Toyota to build Mississippi plant
Healey, USA TODAY
Toyota Motor (TM) took another step Tuesday in its quest to go from foreigner to naturalized American.
The big Japanese automaker, poised to become the biggest car company in the world this year, said it will build a $1.3 billion manufacturing plant near Tupelo, Miss., that will build 150,000 Highlander crossover utility vehicles annually when it opens in 2010.
Toyota said it will employ 2,000 factory workers at a forecast $20 an hour after three years on the job, not counting benefits.
That will bring to eight the number of Toyota's North American plants, capable of manufacturing 2.2 million vehicles a year, equivalent to 86% of the cars and trucks Toyota sold in the USA last year.
The plant is an attempt to keep up with growing U.S. demand. Toyota sales in the USA were up 12.5% last year in a new vehicle market off 2.5% from a year earlier.
Tupelo also is a move to insinuate Toyota so deeply into American culture that it's considered a U.S. company.
That's important, as Toyota's expansion continues to take business from Detroit automakers, potentially engendering resentment and political backlash.
The announcement Tuesday by enthusiastic government and Toyota officials at the Tupelo high school auditorium was a stunning contrast to the cuts announced lately by glum Detroit automakers.
General Motors (GM), Ford Motor (F) and DaimlerChrysler's (DCX) Chrysler Group are trying to shrink to fit their declining share of U.S. sales. Together they plan to ax 86,000 jobs and idle 26 factories by the end of 2009.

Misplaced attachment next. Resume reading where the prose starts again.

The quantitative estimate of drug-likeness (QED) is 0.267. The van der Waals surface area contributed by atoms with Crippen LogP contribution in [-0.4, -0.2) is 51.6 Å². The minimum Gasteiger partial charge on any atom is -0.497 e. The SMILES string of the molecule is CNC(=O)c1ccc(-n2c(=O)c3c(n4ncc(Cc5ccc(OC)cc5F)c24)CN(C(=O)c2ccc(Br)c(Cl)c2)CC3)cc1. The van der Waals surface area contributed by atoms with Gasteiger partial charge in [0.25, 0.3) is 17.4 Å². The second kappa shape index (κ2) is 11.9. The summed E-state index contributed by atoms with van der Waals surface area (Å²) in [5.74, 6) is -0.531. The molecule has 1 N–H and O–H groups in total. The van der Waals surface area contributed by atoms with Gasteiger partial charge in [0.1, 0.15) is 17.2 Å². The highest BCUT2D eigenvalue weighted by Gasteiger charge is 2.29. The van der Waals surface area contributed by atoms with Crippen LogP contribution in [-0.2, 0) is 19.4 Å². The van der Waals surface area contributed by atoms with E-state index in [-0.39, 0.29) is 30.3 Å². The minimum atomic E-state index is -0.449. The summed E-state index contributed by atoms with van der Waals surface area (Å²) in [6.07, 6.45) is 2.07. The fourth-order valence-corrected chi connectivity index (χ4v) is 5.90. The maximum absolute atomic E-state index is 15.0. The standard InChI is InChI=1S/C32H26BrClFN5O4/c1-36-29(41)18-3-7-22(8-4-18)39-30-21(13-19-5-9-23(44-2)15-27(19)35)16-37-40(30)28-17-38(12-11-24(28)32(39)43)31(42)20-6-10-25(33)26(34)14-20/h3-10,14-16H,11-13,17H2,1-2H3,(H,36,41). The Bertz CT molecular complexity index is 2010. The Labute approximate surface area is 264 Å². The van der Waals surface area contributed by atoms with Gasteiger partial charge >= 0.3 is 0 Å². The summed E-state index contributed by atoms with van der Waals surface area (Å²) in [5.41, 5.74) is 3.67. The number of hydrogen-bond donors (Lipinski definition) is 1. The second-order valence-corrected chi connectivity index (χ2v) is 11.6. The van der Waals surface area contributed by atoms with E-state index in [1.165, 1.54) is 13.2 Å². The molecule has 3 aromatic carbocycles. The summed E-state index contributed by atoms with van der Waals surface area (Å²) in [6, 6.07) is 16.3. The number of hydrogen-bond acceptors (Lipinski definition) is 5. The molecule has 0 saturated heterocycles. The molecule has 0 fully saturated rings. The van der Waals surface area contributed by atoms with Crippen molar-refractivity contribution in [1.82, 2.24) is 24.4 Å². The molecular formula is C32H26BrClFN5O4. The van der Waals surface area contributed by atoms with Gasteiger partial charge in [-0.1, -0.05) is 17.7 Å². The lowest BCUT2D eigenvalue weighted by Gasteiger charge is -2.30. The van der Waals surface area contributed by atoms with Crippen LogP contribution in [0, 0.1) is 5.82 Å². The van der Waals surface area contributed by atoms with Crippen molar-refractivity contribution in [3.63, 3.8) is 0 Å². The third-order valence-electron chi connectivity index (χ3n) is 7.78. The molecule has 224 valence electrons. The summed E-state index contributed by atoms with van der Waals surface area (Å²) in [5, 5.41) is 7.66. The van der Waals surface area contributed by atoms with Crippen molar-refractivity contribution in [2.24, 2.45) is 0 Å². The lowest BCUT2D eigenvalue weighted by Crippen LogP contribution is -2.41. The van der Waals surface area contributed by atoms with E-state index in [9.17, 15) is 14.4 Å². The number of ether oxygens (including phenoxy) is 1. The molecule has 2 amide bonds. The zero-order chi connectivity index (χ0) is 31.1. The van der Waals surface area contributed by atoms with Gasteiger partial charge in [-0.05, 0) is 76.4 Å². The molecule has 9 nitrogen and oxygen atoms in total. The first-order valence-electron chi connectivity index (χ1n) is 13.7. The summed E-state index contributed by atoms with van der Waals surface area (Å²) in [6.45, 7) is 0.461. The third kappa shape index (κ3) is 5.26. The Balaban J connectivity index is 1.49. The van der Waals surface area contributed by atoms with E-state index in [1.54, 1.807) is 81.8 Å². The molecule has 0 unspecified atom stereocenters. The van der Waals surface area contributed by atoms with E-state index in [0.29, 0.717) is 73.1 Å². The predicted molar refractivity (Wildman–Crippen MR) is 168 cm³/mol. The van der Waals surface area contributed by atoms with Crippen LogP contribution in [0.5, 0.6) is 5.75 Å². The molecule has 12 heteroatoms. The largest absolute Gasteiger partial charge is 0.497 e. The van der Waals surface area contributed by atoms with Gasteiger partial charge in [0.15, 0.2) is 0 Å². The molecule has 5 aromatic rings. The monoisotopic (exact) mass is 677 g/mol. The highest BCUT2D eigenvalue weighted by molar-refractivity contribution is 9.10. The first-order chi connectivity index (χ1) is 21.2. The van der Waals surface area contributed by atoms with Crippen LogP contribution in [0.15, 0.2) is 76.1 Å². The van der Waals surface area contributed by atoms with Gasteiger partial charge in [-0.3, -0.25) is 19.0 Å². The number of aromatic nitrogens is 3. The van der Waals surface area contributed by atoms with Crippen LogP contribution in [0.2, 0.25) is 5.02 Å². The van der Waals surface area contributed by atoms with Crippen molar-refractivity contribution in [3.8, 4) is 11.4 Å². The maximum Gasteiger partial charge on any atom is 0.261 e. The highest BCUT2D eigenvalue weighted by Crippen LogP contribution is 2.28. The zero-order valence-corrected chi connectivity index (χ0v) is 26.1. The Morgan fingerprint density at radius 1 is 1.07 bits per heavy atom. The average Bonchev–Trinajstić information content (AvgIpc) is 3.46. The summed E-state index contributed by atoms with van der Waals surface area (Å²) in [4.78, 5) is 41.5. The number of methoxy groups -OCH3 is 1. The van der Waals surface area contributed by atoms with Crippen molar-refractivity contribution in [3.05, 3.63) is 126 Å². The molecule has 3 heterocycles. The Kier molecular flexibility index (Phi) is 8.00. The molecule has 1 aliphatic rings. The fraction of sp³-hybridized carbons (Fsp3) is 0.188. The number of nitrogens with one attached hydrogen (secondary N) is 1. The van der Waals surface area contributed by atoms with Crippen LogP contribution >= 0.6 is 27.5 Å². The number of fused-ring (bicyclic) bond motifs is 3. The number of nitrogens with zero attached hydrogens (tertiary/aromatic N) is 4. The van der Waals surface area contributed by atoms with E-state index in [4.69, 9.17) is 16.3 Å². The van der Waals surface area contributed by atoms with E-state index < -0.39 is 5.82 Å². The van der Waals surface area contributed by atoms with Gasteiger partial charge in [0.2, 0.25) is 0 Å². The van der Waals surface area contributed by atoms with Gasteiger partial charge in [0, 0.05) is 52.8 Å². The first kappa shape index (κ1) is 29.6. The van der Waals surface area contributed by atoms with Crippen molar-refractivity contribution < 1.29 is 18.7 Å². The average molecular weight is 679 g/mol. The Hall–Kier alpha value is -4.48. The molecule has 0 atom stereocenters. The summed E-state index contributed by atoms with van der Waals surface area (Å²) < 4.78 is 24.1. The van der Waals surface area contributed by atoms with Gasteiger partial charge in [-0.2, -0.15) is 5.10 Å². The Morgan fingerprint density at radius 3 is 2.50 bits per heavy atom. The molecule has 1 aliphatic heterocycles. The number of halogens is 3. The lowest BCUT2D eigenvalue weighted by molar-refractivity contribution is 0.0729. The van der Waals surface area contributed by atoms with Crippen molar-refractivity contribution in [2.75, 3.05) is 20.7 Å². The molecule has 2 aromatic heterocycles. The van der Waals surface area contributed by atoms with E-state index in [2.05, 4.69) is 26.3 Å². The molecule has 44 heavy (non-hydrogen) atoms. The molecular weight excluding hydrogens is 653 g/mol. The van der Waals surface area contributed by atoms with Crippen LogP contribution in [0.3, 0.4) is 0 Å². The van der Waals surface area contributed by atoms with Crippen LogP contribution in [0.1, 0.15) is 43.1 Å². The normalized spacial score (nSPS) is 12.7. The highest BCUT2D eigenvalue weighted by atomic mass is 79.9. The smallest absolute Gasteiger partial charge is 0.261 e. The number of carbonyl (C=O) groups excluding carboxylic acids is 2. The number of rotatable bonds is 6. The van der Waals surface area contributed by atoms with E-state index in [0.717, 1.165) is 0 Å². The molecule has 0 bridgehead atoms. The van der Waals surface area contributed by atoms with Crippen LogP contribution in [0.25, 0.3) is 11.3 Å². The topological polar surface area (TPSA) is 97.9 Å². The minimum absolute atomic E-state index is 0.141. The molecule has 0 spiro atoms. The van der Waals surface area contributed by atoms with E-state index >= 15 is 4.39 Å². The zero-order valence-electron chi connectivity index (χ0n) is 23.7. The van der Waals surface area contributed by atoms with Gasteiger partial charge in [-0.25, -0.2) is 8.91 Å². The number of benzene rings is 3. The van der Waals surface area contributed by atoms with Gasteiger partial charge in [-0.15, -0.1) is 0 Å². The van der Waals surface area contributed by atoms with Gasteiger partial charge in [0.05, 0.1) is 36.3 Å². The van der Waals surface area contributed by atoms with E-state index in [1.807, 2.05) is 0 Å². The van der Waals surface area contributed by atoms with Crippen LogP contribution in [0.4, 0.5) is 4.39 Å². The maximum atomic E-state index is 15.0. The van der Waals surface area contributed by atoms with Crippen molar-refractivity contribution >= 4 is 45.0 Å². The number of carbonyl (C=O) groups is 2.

Toyota, meantime, says it will add more U.S. plants, if needed.
Mississippi Gov. Haley Barbour praised Toyota as the answer to prayers of officials worried about shrinking employment in the state's furniture industry. Barbour said he was grateful to get the plant for less than the amount that Mississippi spent on incentives to lure Nissan Motor's truck plant to Canton in 2003. Toyota would get $296 million in incentives if the Legislature approves; Nissan got $363 million, according to the Mississippi Development Authority.
Sen. Trent Lott, R-Miss., thanked Toyota at the news conference for the economic boost the plant will provide. "When you're our constituent, we are warriors on your behalf, and I can assure you we will look after your interests," he said.
Toyota is an immigrant, not a foreigner, Jim Press, president of Toyota Motor North America, said in a speech in Chicago earlier this month. Immigrants "brought something of value," Press said. "At some point, they are assimilated and cease to be immigrants. In a way, that parallels our company," he said, laying out Toyota's agenda.
Toyota overtook DaimlerChrysler last year to become the No. 3 car company in the USA. It could overtake Ford to become No. 2 this year. Its global production plans would push it past GM as biggest car company in the world this year. In the USA, GM still sells about 60% more vehicles than Toyota.
Foreign-based car companies, including Toyota, operate a total of 13 vehicle-assembly plants in the USA. Most are in southern states, where unions are less likely to organize plant workers than in the industrial heartland, where Detroit's automakers are based. Legally, the workers, not the plant management, decide whether to unionize.
Highlander is a car-based crossover utility vehicle, a category that's booming even as sales of truck-based sport-utilities collapse.
Last year, Toyota sold 129,794 Highlanders in the USA, 24% of them hybrids, according to sales tracker Autodata. All those Highlanders were imported from Japan.
The automaker didn't say whether the hybrid version would also be built in Tupelo.
Toyota has a history of announcing expansions of its North American plants even before they're completed. Spokesman Daniel Sieger wouldn't predict whether that would happen in this case. "We're just talking about 150,000 Highlanders and 2,000 employees," he said.